Technical Paper

The Challenges of Next Generation Automotive Benchmarks

2007-04-16
2007-01-0512
More than ever, microcontroller performance in cars has a direct impact on the driving experience, on compliance with improved safety, ever-stricter emissions regulations, and on fuel economy. The simple microcontrollers formerly used in automobiles are now being replaced by powerful number-crunchers whose performance can no longer be measured in MIPS. Instead, their effectiveness is based on a coherent partitioning between analog and digital, hardware and software, tools and methodology. To make an informed choice among the available devices, what the designer needs are benchmarks that are specific to automotive applications, and which provide a realistic representation of how the device will perform in the automotive environment. This presentation will explore the role of new benchmarks in the development of complex automotive applications.
Technical Paper

Virtual Prototypes as Part of the Design Flow of Highly Complex ECUs

2005-04-11
2005-01-1342
Automotive powertrain and safety systems under design today are highly complex, incorporating more than one CPU core, running with more than 100 MHz and consisting of several 10 million transistors. Software complexity increases similarly making new methodologies and tools mandatory to manage the overall system. The use of accurate virtual prototypes improves the quality of systems with respect to system architecture design and software development. This approach is demonstrated with the example of the PCP/GPTA subsystem for Infineon's AUDO-NG powertrain controllers.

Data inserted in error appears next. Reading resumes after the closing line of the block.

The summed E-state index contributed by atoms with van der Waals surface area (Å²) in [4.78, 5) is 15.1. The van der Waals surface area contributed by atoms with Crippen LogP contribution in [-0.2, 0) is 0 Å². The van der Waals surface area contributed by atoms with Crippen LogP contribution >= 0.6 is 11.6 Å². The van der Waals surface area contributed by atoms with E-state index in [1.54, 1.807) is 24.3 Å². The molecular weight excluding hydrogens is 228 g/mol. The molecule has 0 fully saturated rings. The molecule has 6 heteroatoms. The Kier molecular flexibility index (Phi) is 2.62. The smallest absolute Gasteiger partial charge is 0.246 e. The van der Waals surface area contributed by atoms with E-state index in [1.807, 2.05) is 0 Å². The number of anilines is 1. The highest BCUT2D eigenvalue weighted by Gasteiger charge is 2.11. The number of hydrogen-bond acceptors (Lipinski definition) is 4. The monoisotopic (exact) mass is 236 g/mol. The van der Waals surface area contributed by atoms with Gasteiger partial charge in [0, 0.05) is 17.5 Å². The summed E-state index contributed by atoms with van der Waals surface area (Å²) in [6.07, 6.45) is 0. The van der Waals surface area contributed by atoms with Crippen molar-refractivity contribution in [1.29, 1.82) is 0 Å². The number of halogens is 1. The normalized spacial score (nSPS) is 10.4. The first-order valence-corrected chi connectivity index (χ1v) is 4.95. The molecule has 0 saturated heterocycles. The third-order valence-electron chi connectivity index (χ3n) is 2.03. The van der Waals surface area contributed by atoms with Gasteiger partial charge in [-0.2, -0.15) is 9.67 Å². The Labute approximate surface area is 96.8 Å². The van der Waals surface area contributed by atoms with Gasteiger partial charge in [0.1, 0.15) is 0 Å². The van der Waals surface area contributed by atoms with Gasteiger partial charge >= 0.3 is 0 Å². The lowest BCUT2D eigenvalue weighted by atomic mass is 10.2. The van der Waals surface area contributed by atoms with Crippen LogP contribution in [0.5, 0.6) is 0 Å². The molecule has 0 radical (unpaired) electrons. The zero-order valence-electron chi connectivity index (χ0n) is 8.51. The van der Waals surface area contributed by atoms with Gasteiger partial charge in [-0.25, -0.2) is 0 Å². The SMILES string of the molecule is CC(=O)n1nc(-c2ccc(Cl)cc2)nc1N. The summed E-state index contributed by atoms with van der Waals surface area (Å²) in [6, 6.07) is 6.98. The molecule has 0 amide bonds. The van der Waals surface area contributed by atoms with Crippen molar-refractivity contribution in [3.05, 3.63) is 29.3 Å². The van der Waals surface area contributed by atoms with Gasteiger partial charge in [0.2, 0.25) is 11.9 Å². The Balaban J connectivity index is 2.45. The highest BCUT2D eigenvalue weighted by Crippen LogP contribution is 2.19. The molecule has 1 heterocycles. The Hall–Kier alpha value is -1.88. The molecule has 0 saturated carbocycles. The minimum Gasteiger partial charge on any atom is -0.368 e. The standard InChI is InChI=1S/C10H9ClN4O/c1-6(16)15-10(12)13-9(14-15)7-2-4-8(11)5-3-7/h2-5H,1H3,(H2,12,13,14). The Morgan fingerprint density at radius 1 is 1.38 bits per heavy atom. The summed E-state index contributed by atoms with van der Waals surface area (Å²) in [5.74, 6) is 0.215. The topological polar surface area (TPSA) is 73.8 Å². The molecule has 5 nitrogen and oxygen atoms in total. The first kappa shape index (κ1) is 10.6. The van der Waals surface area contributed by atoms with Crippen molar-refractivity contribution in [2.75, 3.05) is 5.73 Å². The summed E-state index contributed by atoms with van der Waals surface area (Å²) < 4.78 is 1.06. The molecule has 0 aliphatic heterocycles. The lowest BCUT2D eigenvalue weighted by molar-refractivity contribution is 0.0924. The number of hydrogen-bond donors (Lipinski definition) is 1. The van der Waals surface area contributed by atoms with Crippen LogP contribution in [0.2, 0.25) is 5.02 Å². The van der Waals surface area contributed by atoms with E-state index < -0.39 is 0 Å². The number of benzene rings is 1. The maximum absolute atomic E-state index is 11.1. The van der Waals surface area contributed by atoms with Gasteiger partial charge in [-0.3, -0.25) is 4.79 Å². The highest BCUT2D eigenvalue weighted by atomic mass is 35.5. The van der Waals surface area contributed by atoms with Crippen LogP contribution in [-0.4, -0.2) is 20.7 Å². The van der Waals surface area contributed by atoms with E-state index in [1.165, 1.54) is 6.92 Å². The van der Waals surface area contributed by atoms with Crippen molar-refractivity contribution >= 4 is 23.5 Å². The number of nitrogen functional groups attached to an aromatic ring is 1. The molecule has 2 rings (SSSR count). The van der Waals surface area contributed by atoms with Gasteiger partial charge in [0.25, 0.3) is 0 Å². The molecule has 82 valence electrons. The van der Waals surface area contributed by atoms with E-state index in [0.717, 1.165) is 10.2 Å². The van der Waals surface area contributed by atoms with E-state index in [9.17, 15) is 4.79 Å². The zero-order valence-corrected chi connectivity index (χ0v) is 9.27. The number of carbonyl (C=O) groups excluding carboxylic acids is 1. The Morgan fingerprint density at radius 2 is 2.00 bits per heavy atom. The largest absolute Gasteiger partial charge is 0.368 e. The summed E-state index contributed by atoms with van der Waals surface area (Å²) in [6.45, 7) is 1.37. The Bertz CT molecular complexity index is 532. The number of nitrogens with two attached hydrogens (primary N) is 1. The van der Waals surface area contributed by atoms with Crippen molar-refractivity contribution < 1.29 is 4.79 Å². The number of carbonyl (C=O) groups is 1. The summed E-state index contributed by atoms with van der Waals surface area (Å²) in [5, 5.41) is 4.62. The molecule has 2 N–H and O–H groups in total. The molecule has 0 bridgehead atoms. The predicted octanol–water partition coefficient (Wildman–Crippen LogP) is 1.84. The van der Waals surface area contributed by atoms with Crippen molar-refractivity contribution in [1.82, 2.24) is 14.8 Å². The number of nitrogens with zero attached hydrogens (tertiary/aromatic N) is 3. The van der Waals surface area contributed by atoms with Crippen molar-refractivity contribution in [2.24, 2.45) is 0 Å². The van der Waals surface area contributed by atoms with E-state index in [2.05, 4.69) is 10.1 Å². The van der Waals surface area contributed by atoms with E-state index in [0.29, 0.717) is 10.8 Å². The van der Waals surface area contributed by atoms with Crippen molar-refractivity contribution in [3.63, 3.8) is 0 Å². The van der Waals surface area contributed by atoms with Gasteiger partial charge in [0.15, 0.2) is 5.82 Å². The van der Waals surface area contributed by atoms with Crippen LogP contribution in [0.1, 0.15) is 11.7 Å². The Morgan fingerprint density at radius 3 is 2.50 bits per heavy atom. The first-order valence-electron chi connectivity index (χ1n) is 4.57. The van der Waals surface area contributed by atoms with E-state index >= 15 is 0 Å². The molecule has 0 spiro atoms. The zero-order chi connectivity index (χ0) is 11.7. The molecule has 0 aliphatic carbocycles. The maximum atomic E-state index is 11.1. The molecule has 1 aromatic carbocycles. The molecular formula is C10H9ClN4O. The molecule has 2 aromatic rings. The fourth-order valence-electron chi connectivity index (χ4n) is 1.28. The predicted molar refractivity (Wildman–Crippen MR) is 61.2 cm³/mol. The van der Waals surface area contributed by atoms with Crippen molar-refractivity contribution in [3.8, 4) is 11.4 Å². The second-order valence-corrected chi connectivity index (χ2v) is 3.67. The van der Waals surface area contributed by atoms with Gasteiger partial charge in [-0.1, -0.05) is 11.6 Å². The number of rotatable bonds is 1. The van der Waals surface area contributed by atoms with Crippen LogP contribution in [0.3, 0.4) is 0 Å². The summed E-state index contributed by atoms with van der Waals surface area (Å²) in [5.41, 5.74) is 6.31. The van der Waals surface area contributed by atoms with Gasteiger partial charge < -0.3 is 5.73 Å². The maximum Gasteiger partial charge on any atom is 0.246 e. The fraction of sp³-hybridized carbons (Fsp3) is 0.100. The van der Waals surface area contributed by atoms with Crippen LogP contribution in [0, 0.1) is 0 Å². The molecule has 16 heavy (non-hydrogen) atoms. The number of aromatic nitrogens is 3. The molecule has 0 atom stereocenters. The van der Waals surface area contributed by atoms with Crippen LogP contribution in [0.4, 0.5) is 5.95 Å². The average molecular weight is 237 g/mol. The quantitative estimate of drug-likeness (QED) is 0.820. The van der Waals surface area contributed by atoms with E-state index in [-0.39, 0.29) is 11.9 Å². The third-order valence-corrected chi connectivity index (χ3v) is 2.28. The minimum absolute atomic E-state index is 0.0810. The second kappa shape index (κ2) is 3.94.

Technical Paper

Embedded System Tool to Support Debugging, Calibration, Fast Prototyping and Emulation

2004-03-08
2004-01-0304
Infineon's latest high-end automotive microcontrollers like TC1796 are complex Systems On Chip (SoC) with two processor cores and up to two internal multi-master buses. The complex interaction between cores, peripherals and environment provides a big challenge for debugging. For mission critical control like engine management the debugging approach must not be intrusive. The provided solution are dedicated Emulation Devices which are able to deal with several 10 Gbit/s of raw internal trace data with nearly no cost adder for mass production and system design. Calibration, which is used later in the development cycle, has different requirements, but is covered by the Emulation Devices as well. The architecture of TC1796ED comprises the unchanged TC1796 silicon layout, extended by a full In-Circuit Emulator (ICE) and calibration overlay memory on the same die. In most cases, the only debug/calibration tool hardware needed is a USB cable.
X